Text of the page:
Sant Pau Hospital
A former hospital in use up to year 2009, Sant Pau Hospital has been completely renovated to become Europe’s largest Art Nouveau site and one of Barcelona’s newest and most interesting touristic venues.
The hospital, designed by Catalan architect Lluís Domènech i Montaner and built between 1905 and 1930, was projected as a city within the city like a sum up of widely spaced colorful pavilions, well ventilated and oriented and surrounded by gardens intended to help the sick to get better sooner.
Lluís Domènech i Montaner was a Modernist architect contemporary to Antoni Gaudí and some important Catalan architects as Josep Puig i Cadafalch, Enric Sagnier and Josep Maria Jujol. He is also author of the Palau de la Música Catalana –another UNESCO World Heritage Site– and Fuster, Lleó Morera and Thomas Houses and Espanya Hotel in Barcelona.
The various buildings that compose Sant Pau Hospital like a garden city within the city are part of the regularly drawn Barcelona Eixample pattern and were all conceived as a closed and ordered ensemble that followed the ideas of the hygienists currents of the period.
The Sant Pau Hospital as was developed in 1905 was the successor of the former Santa Creu Hospital built in 1401 on the Raval district of Barcelona, one of the most dense parts of the city at the time. The Santa Creu Hospital is one of the most remarkable Barcelona’s gothic civil buildings and is now the seat of the National Library of Catalonia.
The whole of the 12 low rise buildings of Domènech i Montaner’s architecture project sum all together a total surface of about 35. 000 square meters and the open spaces that surround them another 27. 000 square meters more, plus also 1 kilometer of underground corridors that communicate the different pavilions.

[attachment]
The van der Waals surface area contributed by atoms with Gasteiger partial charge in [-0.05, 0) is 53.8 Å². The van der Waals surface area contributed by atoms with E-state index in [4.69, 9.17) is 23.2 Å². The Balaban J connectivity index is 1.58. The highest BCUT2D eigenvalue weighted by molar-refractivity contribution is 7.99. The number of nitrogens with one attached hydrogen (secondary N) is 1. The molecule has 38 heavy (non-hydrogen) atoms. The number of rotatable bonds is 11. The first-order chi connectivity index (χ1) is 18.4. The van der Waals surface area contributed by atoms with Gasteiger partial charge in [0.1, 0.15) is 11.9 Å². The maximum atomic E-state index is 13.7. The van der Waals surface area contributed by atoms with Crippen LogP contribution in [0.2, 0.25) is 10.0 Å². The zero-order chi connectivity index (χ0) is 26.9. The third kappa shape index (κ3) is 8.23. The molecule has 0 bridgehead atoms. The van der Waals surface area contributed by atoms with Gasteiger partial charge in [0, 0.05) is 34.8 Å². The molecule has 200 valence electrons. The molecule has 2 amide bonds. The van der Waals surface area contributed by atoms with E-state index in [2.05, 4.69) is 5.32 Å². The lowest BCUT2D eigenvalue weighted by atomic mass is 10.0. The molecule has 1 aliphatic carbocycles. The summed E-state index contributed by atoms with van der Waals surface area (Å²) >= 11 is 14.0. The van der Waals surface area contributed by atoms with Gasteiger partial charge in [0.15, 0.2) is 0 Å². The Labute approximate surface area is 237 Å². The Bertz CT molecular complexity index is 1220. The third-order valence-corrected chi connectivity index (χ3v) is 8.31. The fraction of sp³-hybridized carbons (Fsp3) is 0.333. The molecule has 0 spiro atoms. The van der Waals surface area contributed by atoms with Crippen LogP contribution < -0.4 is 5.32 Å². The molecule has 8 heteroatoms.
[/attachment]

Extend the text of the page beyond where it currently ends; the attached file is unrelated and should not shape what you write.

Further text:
The hospital was mostly built with exposed brickwork and colored tiles and several ornamental elements of gothic, neogothic and mozarab inspiration were used: three statues representing Faith, Hope and Charity by Catalan sculptor Pau Gargallo can be seen on the main facade.
Once you enter the hospital through the main entrance on the administration building, smaller size pavilions can be found closer to it and increasingly higher ones grow as long as you walk into the hospital premises creating a gracefully harmonious perspective. Pavilions that are located on each side of the hospital have the same height, being the ones on the right devoted to saints and to virgins on the left since the buildings were intended to take care of men and women respectively.
After one century of public service to Barcelona’s local communities, a brand new hospital has been built close to the historic one and the Art Nouveau heritage site ensemble has been completely renovated to reveal the magnificence of Domenech i Montaner’s work and to be not just one of the most impressively beautiful landmarks of the city but also the seat of several national and international enterprises and institutions working and investigating on the fields of health, education and sustainability in the spirit of the ideas that actually created Sant Pau Hospital.
Some of the institutions that Sant Pau currently houses are the World Health Organization, the European Forest Institute, the Asia House and the UN-Habitat agency, among others.
Sant Pau Hospital Art Nouveau site can now be finally visited and several guided tours connect it to many local touristic venues such as the Palau de la Música Catalana, the Sagrada Familia, the Casa Batlló and Casa Milà / La Pedrera and the Park Güell.
Sant Pau is really a feast for the eyes, a extraordinarily beatiful Barcelona’s Art Nouveau landmark that the general public and architecture aficionados will appreciate in its outstanding uniqueness.